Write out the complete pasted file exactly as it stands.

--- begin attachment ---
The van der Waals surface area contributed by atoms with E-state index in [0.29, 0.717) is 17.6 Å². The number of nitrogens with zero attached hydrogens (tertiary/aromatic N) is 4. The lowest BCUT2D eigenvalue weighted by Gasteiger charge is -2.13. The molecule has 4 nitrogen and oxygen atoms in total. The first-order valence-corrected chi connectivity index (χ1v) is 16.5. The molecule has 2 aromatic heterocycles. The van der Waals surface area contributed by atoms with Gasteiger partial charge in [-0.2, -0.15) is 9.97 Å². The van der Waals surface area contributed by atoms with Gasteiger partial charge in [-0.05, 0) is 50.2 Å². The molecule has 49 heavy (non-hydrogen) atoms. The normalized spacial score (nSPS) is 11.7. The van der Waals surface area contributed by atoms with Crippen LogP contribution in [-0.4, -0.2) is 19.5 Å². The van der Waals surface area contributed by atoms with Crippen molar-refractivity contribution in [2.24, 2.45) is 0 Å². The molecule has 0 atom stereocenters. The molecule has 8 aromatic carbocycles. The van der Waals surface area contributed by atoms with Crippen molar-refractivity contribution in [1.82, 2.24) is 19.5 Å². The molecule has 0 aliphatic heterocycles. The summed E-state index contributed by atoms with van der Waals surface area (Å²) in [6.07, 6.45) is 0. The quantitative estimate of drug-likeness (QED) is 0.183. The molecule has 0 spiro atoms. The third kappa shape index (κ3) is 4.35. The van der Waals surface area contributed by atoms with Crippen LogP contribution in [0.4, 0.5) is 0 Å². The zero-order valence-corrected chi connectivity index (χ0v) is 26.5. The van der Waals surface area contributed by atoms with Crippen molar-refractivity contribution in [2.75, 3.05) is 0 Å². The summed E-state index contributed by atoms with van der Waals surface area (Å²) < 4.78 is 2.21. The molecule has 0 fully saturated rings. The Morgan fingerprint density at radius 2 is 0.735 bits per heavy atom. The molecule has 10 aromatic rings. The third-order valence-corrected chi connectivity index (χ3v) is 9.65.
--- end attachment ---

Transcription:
The van der Waals surface area contributed by atoms with E-state index in [0.29, 0.717) is 17.6 Å². The number of nitrogens with zero attached hydrogens (tertiary/aromatic N) is 4. The lowest BCUT2D eigenvalue weighted by Gasteiger charge is -2.13. The molecule has 4 nitrogen and oxygen atoms in total. The first-order valence-corrected chi connectivity index (χ1v) is 16.5. The molecule has 2 aromatic heterocycles. The van der Waals surface area contributed by atoms with Gasteiger partial charge in [-0.2, -0.15) is 9.97 Å². The van der Waals surface area contributed by atoms with Gasteiger partial charge in [-0.05, 0) is 50.2 Å². The molecule has 49 heavy (non-hydrogen) atoms. The normalized spacial score (nSPS) is 11.7. The van der Waals surface area contributed by atoms with Crippen LogP contribution in [-0.4, -0.2) is 19.5 Å². The van der Waals surface area contributed by atoms with Crippen molar-refractivity contribution in [2.24, 2.45) is 0 Å². The molecule has 0 atom stereocenters. The molecule has 8 aromatic carbocycles. The van der Waals surface area contributed by atoms with Crippen molar-refractivity contribution in [1.82, 2.24) is 19.5 Å². The molecule has 0 aliphatic heterocycles. The summed E-state index contributed by atoms with van der Waals surface area (Å²) in [6.07, 6.45) is 0. The quantitative estimate of drug-likeness (QED) is 0.183. The molecule has 0 spiro atoms. The third kappa shape index (κ3) is 4.35. The van der Waals surface area contributed by atoms with Crippen LogP contribution in [0.4, 0.5) is 0 Å². The zero-order valence-corrected chi connectivity index (χ0v) is 26.5. The van der Waals surface area contributed by atoms with Crippen molar-refractivity contribution in [2.75, 3.05) is 0 Å². The summed E-state index contributed by atoms with van der Waals surface area (Å²) < 4.78 is 2.21. The molecule has 0 fully saturated rings. The Morgan fingerprint density at radius 2 is 0.735 bits per heavy atom. The molecule has 10 aromatic rings. The third-order valence-corrected chi connectivity index (χ3v) is 9.65.